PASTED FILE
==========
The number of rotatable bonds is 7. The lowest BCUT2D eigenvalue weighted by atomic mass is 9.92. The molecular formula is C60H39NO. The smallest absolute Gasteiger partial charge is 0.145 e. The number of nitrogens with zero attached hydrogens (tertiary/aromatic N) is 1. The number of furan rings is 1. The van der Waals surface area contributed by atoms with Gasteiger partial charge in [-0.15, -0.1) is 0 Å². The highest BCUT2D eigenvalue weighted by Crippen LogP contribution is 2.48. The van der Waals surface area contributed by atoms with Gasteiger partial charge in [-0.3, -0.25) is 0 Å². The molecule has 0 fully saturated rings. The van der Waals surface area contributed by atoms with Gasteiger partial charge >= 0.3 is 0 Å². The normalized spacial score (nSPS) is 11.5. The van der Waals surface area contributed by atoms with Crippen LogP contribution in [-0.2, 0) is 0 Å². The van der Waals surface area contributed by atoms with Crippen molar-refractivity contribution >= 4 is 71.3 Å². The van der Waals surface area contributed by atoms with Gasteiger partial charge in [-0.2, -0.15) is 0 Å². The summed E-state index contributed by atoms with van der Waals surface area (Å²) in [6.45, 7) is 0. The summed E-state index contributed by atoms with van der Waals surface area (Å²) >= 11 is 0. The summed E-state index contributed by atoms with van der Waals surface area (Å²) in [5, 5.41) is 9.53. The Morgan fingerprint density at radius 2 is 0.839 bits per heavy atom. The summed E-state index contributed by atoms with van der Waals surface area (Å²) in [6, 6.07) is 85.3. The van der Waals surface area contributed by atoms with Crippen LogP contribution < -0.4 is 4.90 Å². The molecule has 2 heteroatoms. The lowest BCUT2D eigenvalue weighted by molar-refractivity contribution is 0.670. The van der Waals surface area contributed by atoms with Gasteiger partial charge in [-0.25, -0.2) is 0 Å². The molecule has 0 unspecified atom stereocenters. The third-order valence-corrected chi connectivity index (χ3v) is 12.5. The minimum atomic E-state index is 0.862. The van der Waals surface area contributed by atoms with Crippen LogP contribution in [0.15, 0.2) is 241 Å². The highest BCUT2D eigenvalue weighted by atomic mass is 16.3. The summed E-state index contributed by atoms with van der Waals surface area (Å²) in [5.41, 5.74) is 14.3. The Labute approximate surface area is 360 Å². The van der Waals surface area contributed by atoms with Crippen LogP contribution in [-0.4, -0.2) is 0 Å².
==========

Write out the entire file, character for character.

The number of rotatable bonds is 7. The lowest BCUT2D eigenvalue weighted by atomic mass is 9.92. The molecular formula is C60H39NO. The smallest absolute Gasteiger partial charge is 0.145 e. The number of nitrogens with zero attached hydrogens (tertiary/aromatic N) is 1. The number of furan rings is 1. The van der Waals surface area contributed by atoms with Gasteiger partial charge in [-0.15, -0.1) is 0 Å². The highest BCUT2D eigenvalue weighted by Crippen LogP contribution is 2.48. The van der Waals surface area contributed by atoms with Gasteiger partial charge in [-0.3, -0.25) is 0 Å². The molecule has 0 fully saturated rings. The van der Waals surface area contributed by atoms with Gasteiger partial charge >= 0.3 is 0 Å². The normalized spacial score (nSPS) is 11.5. The van der Waals surface area contributed by atoms with Crippen LogP contribution in [-0.2, 0) is 0 Å². The van der Waals surface area contributed by atoms with Crippen molar-refractivity contribution >= 4 is 71.3 Å². The van der Waals surface area contributed by atoms with Gasteiger partial charge in [-0.2, -0.15) is 0 Å². The summed E-state index contributed by atoms with van der Waals surface area (Å²) in [6.45, 7) is 0. The summed E-state index contributed by atoms with van der Waals surface area (Å²) >= 11 is 0. The summed E-state index contributed by atoms with van der Waals surface area (Å²) in [5, 5.41) is 9.53. The Morgan fingerprint density at radius 2 is 0.839 bits per heavy atom. The summed E-state index contributed by atoms with van der Waals surface area (Å²) in [6, 6.07) is 85.3. The van der Waals surface area contributed by atoms with Crippen LogP contribution < -0.4 is 4.90 Å². The molecule has 2 heteroatoms. The lowest BCUT2D eigenvalue weighted by molar-refractivity contribution is 0.670. The van der Waals surface area contributed by atoms with Gasteiger partial charge in [-0.25, -0.2) is 0 Å². The molecule has 0 unspecified atom stereocenters. The third-order valence-corrected chi connectivity index (χ3v) is 12.5. The minimum atomic E-state index is 0.862. The van der Waals surface area contributed by atoms with Crippen LogP contribution in [0.15, 0.2) is 241 Å². The highest BCUT2D eigenvalue weighted by atomic mass is 16.3. The summed E-state index contributed by atoms with van der Waals surface area (Å²) in [5.41, 5.74) is 14.3. The Labute approximate surface area is 360 Å². The van der Waals surface area contributed by atoms with Crippen LogP contribution in [-0.4, -0.2) is 0 Å².